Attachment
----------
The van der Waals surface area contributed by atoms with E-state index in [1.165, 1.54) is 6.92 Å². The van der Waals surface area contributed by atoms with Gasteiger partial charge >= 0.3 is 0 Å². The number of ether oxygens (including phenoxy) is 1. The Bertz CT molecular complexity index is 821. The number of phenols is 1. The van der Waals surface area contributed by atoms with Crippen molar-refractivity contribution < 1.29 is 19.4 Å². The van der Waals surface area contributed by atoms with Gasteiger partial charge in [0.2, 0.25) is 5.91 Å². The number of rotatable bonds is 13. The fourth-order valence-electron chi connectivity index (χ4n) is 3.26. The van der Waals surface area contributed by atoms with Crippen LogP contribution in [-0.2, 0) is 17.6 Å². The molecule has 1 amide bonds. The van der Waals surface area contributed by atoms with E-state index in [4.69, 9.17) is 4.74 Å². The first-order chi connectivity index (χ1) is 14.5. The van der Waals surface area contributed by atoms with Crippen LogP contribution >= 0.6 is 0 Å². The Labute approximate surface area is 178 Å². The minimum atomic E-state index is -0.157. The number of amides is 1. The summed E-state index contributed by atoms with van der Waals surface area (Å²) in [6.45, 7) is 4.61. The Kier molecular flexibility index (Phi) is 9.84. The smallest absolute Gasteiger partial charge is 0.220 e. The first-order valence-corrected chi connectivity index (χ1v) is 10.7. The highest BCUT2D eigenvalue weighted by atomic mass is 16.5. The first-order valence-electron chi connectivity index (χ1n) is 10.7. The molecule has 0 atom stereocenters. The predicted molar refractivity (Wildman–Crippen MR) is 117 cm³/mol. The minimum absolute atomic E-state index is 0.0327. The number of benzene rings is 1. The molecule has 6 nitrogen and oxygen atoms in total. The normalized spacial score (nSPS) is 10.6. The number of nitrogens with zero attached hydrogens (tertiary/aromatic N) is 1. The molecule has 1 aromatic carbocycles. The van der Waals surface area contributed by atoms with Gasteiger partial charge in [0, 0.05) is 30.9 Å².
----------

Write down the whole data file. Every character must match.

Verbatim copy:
The van der Waals surface area contributed by atoms with E-state index in [1.165, 1.54) is 6.92 Å². The van der Waals surface area contributed by atoms with Gasteiger partial charge >= 0.3 is 0 Å². The number of ether oxygens (including phenoxy) is 1. The Bertz CT molecular complexity index is 821. The number of phenols is 1. The van der Waals surface area contributed by atoms with Crippen molar-refractivity contribution < 1.29 is 19.4 Å². The van der Waals surface area contributed by atoms with Gasteiger partial charge in [0.2, 0.25) is 5.91 Å². The number of rotatable bonds is 13. The fourth-order valence-electron chi connectivity index (χ4n) is 3.26. The van der Waals surface area contributed by atoms with Crippen LogP contribution in [-0.2, 0) is 17.6 Å². The molecule has 1 amide bonds. The van der Waals surface area contributed by atoms with E-state index in [4.69, 9.17) is 4.74 Å². The first-order chi connectivity index (χ1) is 14.5. The van der Waals surface area contributed by atoms with Crippen LogP contribution >= 0.6 is 0 Å². The Labute approximate surface area is 178 Å². The minimum atomic E-state index is -0.157. The number of amides is 1. The summed E-state index contributed by atoms with van der Waals surface area (Å²) in [6.45, 7) is 4.61. The Kier molecular flexibility index (Phi) is 9.84. The smallest absolute Gasteiger partial charge is 0.220 e. The first-order valence-corrected chi connectivity index (χ1v) is 10.7. The highest BCUT2D eigenvalue weighted by atomic mass is 16.5. The first-order valence-electron chi connectivity index (χ1n) is 10.7. The molecule has 0 atom stereocenters. The predicted molar refractivity (Wildman–Crippen MR) is 117 cm³/mol. The minimum absolute atomic E-state index is 0.0327. The number of benzene rings is 1. The molecule has 6 nitrogen and oxygen atoms in total. The normalized spacial score (nSPS) is 10.6. The number of nitrogens with zero attached hydrogens (tertiary/aromatic N) is 1. The molecule has 1 aromatic carbocycles. The van der Waals surface area contributed by atoms with Gasteiger partial charge in [0, 0.05) is 30.9 Å².